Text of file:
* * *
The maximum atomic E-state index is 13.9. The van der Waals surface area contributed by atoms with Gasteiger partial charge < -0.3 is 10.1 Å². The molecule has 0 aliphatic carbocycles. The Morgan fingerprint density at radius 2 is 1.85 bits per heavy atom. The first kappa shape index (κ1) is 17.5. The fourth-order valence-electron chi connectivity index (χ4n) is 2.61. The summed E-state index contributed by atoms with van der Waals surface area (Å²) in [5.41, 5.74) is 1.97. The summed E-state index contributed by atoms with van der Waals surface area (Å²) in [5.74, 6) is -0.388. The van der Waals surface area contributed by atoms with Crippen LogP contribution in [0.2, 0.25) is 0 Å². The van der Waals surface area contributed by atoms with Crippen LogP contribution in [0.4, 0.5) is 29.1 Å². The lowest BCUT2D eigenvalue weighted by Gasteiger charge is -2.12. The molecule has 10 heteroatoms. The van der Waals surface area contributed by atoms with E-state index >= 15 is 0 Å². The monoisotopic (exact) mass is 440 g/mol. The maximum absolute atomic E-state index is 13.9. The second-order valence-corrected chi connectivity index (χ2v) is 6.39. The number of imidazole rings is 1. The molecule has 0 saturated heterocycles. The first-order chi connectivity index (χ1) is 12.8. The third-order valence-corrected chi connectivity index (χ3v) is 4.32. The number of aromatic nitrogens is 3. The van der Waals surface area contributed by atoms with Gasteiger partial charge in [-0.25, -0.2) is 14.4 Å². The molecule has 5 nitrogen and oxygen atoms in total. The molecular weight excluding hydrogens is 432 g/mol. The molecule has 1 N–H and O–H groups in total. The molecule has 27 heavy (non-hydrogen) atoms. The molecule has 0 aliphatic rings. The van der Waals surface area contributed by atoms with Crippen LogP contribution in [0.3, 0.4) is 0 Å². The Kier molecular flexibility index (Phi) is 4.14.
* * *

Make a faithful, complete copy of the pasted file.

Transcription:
The maximum atomic E-state index is 13.9. The van der Waals surface area contributed by atoms with Gasteiger partial charge < -0.3 is 10.1 Å². The molecule has 0 aliphatic carbocycles. The Morgan fingerprint density at radius 2 is 1.85 bits per heavy atom. The first kappa shape index (κ1) is 17.5. The fourth-order valence-electron chi connectivity index (χ4n) is 2.61. The summed E-state index contributed by atoms with van der Waals surface area (Å²) in [5.41, 5.74) is 1.97. The summed E-state index contributed by atoms with van der Waals surface area (Å²) in [5.74, 6) is -0.388. The van der Waals surface area contributed by atoms with Crippen LogP contribution in [0.2, 0.25) is 0 Å². The van der Waals surface area contributed by atoms with Crippen LogP contribution in [0.4, 0.5) is 29.1 Å². The lowest BCUT2D eigenvalue weighted by Gasteiger charge is -2.12. The molecule has 10 heteroatoms. The van der Waals surface area contributed by atoms with E-state index >= 15 is 0 Å². The monoisotopic (exact) mass is 440 g/mol. The maximum absolute atomic E-state index is 13.9. The second-order valence-corrected chi connectivity index (χ2v) is 6.39. The number of imidazole rings is 1. The molecule has 0 saturated heterocycles. The first-order chi connectivity index (χ1) is 12.8. The third-order valence-corrected chi connectivity index (χ3v) is 4.32. The number of aromatic nitrogens is 3. The van der Waals surface area contributed by atoms with Gasteiger partial charge in [-0.25, -0.2) is 14.4 Å². The molecule has 5 nitrogen and oxygen atoms in total. The molecular weight excluding hydrogens is 432 g/mol. The molecule has 1 N–H and O–H groups in total. The molecule has 27 heavy (non-hydrogen) atoms. The molecule has 0 aliphatic rings. The van der Waals surface area contributed by atoms with Crippen LogP contribution in [0.3, 0.4) is 0 Å². The Kier molecular flexibility index (Phi) is 4.14.